Bajaj Dominar 250 marked the entry of Bajaj into the 250cc segment. With 250cc becoming growingly popular, it was just a matter of time before Bajaj introduced its take on that segment. That is how we got the Bajaj Dominar 250. After months of anticipation, it is finally here!
HH Bajaj, the authorized distributor of Bajaj bikes in Nepal, has launched the all-new Bajaj Dominar 250, bringing its A-game against its fierce rivals. With an introductory offer of Rs. 499,900, the Dominar 250 carries the aesthetics of its bigger 400cc sibling and many of its segment-leading features.
How does it compare against the most impressive bigger brother? Does it have the capabilities to disrupt the 250cc segment?
Today, we find out!
There is a lot to unpack here in an otherwise familiar sports tourer. Without further ado, this is the full review of the all-new Bajaj Dominar 250 in Nepal.
Bajaj Dominar 250 Review
Bajaj Dominar 250 follows in its big brother’s footsteps.
Twin-Barrel Exhaust, New Mirrors, USD Forks, and Secondary Display are some of the previously seen features making their mark in the new segment. Interestingly, it is the first time we see the design of this caliber making its way into the 250cc segment.
Let’s start from the front.
Bajaj Dominar 250 continues its dominating styling with its massive multi-LED headlamp alongside chunkier front forks and blacked-out visor. The side profile also gets the same muscular design.
It has a sense of an aggressive stance, complete with its massive sculpted tank and multiple body cladding design. Quite frankly, there isn’t much difference since we talked about the Dominar design.
The rear portion still comes with the split grabrails right alongside the classic Bajaj LED taillamp. If you were someone not familiar with the Dominar’s lineage, you could confuse 250 with the 400.
Both are practically similar, sharing elements with few key differences.
Retuned 250cc FI Engine
Bajaj Dominar 250 is powered by a 248.77cc, Single-Cylinder, Liquid-Cooled, 4-Valve, DOHC Engine. It can generate a max-power of 27PS at 8500rpm and a max-torque of 23.5Nm at 6500rpm.
Moreover, it is mated to a 6-speed gearbox featuring an assist and slipper clutch. Instead of triple-spark ignition, Dominar 250 will feature a traditional twin-spark configuration. We have seen the same engine iteration before in KTM Duke 250 and Husqvarna 250.
Bajaj Auto has tweaked the engine around the headers, resulting in lower compression and better mileage for a better sports tourer appeal. Unfortunately, it gets a performance reduction of 2.6PS power and 0.5Nm torque along with a reduced rpm limit. Additionally, it should be noted that this is not a BS6-compliant engine. Rather, it follows the emission standards of EURO4.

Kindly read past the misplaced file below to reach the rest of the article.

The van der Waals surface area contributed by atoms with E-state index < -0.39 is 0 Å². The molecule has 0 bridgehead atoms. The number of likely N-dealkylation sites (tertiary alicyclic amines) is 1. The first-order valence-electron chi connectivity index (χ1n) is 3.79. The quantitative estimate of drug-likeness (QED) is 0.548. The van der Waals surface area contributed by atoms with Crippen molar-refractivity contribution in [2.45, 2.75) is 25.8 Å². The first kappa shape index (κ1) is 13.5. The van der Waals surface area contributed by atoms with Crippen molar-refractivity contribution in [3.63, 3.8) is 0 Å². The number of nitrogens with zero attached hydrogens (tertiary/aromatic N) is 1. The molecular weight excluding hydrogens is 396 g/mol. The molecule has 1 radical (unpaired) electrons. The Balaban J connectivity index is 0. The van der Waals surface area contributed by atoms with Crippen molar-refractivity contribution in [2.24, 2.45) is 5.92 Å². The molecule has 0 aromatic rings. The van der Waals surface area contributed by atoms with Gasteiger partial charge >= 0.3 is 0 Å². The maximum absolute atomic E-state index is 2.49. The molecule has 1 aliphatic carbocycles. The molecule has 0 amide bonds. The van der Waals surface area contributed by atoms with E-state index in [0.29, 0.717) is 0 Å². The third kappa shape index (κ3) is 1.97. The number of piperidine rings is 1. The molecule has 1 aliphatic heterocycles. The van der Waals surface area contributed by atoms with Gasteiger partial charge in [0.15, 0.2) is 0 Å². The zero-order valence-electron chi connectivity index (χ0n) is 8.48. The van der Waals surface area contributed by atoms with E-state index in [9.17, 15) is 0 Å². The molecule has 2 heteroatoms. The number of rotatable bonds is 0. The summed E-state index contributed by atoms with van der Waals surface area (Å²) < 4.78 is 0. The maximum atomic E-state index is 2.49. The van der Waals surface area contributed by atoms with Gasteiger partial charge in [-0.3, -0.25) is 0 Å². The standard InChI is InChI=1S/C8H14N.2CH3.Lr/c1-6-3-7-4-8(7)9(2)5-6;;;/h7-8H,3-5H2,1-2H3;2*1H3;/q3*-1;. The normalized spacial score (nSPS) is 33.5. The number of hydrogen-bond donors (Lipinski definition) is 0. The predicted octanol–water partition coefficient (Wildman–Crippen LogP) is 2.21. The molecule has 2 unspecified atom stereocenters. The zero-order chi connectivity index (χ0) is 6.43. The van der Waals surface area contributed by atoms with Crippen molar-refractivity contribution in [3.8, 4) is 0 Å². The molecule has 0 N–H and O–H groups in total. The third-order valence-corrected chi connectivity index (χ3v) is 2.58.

While the Bajaj Dominar 250 is a completely new motorcycle in the 250cc segment, it comes with familiar features, as seen in Dominar 400.
However, it should be noted that most of the features are segment-leading. Moreover, the competition lacks a significant number of features offered by the Dominar 250.
Bajaj Dominar 250 comes with a 300mm disc at the front and a 220mm disc at the rear. It is dual-disc braking with Dual-Channel ABS as standard. Compared to the Dominar 400, it is 20mm smaller in front disc size. However, the real-world performance feels uncompromised.
The braking feel is precise and accurate. As expected, the overall braking performance is confidence-inspiring. While it isn’t up to the level of Suzuki Gixxer 250, it feels pretty close.
Talking about the suspension setup, it gets Telescopic USD forks at the front and Multi-step adjustable Monoshocks with Nitrox at the rear. Compared to the Dominar 400, Dominar 250 features 6mm smaller USD forks.
In terms of suspension experience, it comes with a surprisingly softer feel. It aligns well with the city-riding objective. It is a sort of mixture between soft and stiff feel. The usual city bumps are easily absorbed. Moreover, the suspension is stable in high speed riding as well.
Like every other Bajaj product, the seat cushion is one of the best cushioning. It feels premium with adequate comfort in a long-distance ride.Interestingly, the split seat setup has enough space for both rider and pillion, making it one of the more comfortable seats in the segment.
Fuel Tank Capacity and Mileage
Bajaj Dominar 250 comes with a fuel tank capacity of 13-liters with a claimed mileage of 35 Kmpl.
In our test, we rode the Dominar in mid-gears (Gear 3 and Gear 4) at an average speed of 50Kmph.
We were successful enough to achieve an average mileage of 28-30Kmpl. If you ride the Dominar 250 more economically, it should achieve the claimed mileage.
Let's move onto something that is changed.
Bajaj Dominar 250 comes with a 100/80 front tire and 130/70 rear tire. Both are 17-inch tubeless tires.
Compared to the Dominar 400, both the front and rear tires are slimmer.